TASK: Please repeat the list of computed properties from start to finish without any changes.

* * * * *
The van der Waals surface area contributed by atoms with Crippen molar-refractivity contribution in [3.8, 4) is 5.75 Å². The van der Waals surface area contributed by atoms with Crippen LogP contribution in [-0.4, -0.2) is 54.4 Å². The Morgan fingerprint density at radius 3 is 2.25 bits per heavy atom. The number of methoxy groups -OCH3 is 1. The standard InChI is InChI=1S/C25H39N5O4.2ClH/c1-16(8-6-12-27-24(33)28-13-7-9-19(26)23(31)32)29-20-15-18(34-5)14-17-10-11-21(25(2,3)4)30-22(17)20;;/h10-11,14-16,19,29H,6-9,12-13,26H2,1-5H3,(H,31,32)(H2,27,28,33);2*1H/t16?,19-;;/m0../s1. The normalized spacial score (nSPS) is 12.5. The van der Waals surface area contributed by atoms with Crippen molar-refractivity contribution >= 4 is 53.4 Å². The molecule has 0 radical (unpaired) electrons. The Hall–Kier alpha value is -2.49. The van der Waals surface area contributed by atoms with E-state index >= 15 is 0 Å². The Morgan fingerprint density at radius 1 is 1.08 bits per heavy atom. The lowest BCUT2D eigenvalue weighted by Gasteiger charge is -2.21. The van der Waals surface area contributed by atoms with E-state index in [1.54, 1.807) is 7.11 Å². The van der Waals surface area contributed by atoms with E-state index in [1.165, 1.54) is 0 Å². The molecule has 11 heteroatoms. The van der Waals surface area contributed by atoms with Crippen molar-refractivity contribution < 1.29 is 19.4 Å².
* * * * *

The van der Waals surface area contributed by atoms with Crippen molar-refractivity contribution in [3.8, 4) is 5.75 Å². The van der Waals surface area contributed by atoms with Crippen LogP contribution in [-0.4, -0.2) is 54.4 Å². The Morgan fingerprint density at radius 3 is 2.25 bits per heavy atom. The number of methoxy groups -OCH3 is 1. The standard InChI is InChI=1S/C25H39N5O4.2ClH/c1-16(8-6-12-27-24(33)28-13-7-9-19(26)23(31)32)29-20-15-18(34-5)14-17-10-11-21(25(2,3)4)30-22(17)20;;/h10-11,14-16,19,29H,6-9,12-13,26H2,1-5H3,(H,31,32)(H2,27,28,33);2*1H/t16?,19-;;/m0../s1. The normalized spacial score (nSPS) is 12.5. The van der Waals surface area contributed by atoms with Crippen molar-refractivity contribution >= 4 is 53.4 Å². The molecule has 0 radical (unpaired) electrons. The Hall–Kier alpha value is -2.49. The van der Waals surface area contributed by atoms with E-state index >= 15 is 0 Å². The Morgan fingerprint density at radius 1 is 1.08 bits per heavy atom. The lowest BCUT2D eigenvalue weighted by Gasteiger charge is -2.21. The van der Waals surface area contributed by atoms with E-state index in [1.54, 1.807) is 7.11 Å². The van der Waals surface area contributed by atoms with E-state index in [1.165, 1.54) is 0 Å². The molecule has 11 heteroatoms. The van der Waals surface area contributed by atoms with Crippen molar-refractivity contribution < 1.29 is 19.4 Å².